WEDGE, John Helder (1792-1872)

pioneer
was born in England in 1792. He arrived in Tasmania in 1824 having been given a position in the survey department, and did some useful exploring, especially in the north-west of the island. He joined the Port Phillip Association and in 1835 after Batman (q.v.) had made his famous purchase from the aborigines, resigned his position as assistant surveyor-general, and sailing to Port Phillip, arrived on 7 August 1835 (J. Bonwick, Port Phillip Settlement, p. 249). He surveyed some of the country near the site of Geelong, and going on to the site of Melbourne on 2 September found an encampment formed by members of the party organized by Fawkner (q.v.). Wedge pointed out that they were trespassing on the land of the Port Phillip Association, and then went on to examine the land to the north of the Yarra. Wedge gave this river its name on 13 September. Some 20 years later writing to Bonwick he told him that "on arriving in sight of the river two natives who were with me, pointing to the river, called out 'Yarra Yarra,' which, at the time I imagined to be its name" (Port Phillip Settlement, p. 279). Wedge afterwards sailed to Portland and arrived there on 5 October. He returned almost at once to Port Phillip and learned on 13 October that the association was considering taking action to expel Fawkner's party. Wedge wrote a wise letter to his fellow members, pointing out that any action of this kind would "lead to the most disastrous results" . . . and that the government "under such circumstances would refuse to confirm their title to the land". How much influence this letter may have had is not known, but the expulsion project was abandoned.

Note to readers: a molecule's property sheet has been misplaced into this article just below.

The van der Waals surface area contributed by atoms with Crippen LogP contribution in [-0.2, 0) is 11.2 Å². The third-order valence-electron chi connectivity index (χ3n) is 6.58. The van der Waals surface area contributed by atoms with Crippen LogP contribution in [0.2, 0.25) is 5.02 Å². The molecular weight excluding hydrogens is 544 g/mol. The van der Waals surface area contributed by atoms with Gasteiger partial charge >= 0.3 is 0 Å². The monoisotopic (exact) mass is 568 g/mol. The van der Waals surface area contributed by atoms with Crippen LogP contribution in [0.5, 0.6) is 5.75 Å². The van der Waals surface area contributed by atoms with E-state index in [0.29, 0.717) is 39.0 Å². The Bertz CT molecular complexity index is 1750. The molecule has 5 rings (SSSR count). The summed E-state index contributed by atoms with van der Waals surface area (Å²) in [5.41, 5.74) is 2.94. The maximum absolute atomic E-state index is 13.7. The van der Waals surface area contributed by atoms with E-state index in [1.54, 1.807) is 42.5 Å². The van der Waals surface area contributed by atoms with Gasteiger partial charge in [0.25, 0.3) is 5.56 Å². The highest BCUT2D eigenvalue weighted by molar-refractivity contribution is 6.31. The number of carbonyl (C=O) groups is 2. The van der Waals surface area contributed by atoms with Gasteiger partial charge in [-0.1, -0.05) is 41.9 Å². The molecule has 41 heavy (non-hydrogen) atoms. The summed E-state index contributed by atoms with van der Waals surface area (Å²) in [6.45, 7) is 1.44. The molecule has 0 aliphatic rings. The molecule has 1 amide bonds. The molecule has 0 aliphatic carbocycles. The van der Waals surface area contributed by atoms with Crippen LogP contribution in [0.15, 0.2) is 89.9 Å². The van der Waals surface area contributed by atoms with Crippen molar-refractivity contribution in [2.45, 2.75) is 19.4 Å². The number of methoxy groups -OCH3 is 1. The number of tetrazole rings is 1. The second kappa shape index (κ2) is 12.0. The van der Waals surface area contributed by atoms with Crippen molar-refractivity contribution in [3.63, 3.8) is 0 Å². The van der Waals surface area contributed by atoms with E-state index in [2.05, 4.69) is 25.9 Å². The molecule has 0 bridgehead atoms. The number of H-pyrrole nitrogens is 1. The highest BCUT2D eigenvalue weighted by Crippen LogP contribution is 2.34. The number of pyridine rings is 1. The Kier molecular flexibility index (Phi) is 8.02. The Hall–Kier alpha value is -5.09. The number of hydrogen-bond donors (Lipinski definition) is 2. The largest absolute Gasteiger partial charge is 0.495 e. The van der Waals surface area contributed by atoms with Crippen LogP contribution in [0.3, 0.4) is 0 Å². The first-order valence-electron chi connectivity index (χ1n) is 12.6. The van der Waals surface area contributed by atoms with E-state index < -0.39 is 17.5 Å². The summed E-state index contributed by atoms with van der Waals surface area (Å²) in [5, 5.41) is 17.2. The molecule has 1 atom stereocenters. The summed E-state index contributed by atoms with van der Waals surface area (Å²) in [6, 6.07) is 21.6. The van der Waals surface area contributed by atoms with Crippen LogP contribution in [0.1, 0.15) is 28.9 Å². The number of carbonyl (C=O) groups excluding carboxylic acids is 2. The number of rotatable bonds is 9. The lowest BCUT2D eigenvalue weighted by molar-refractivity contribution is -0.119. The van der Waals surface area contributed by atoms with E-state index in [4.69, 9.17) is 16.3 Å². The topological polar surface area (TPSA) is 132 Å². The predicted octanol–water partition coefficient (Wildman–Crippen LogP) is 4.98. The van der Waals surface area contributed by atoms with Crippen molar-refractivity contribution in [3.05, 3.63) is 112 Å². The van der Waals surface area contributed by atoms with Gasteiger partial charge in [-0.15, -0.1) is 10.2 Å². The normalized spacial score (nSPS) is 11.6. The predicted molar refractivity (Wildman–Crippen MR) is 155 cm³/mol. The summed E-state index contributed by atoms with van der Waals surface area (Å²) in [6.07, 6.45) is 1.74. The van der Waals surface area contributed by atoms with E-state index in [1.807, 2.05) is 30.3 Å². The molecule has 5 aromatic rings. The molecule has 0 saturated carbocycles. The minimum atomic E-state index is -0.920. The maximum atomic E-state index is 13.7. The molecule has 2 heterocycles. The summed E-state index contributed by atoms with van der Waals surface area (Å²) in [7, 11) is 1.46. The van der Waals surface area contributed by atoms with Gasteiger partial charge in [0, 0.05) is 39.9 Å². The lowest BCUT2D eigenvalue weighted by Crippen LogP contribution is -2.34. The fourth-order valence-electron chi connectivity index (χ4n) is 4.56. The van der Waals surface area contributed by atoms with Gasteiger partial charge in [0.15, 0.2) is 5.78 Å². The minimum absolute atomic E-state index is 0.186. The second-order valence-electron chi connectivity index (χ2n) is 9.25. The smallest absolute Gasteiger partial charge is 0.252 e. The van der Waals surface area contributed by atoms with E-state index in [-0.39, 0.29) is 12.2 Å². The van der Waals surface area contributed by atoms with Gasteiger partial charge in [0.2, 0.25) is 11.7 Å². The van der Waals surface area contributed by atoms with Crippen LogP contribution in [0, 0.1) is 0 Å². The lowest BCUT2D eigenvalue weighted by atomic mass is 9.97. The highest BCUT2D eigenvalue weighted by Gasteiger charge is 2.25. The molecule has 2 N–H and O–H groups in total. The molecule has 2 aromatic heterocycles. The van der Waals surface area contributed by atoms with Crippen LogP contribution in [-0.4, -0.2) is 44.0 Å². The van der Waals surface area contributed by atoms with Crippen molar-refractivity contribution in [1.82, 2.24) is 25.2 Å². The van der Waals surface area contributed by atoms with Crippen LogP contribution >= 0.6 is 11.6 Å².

When it was finally settled that the association would receive no title to the land bought from the aborigines, Wedge returned to England. He came to Tasmania again in 1843 and became manager of the Christ Church College estate. He also received a grant of 2500 acres of land, grew prosperous in his circumstances, and was generally respected for his high character. In 1855 he was elected a member of the legislative council and successively represented Morven, North Esk, Hobart, and the Huon in that house. He was a member of the Gregson (q.v.) ministry without office from 26 February to 25 April 1857. He retired from politics in 1868 and died on 22 November 1872. He married in 1843, but his wife died young. He had no children. Many of his sketches are reproduced in Bonwick's Port Phillip Settlement and some of his manuscripts are in the public library, Melbourne
The Mercury, Hobart, 26 November 1872; J. Bonwick Port Phillip Settlement; P. Mennell, The Dictionary of Australasian Biography.

Dictionary of Australian Biography by PERCIVAL SERLE. . 1949.

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  • Wedge — This interesting and unusual surname, with variant spelling Wegg, Wege and Wegge, is of Anglo Saxon origin, and may derive from two possible origins. Firstly, it may be of topographical origin, describing someone who lived on a wedge shaped (i.e …   Surnames reference

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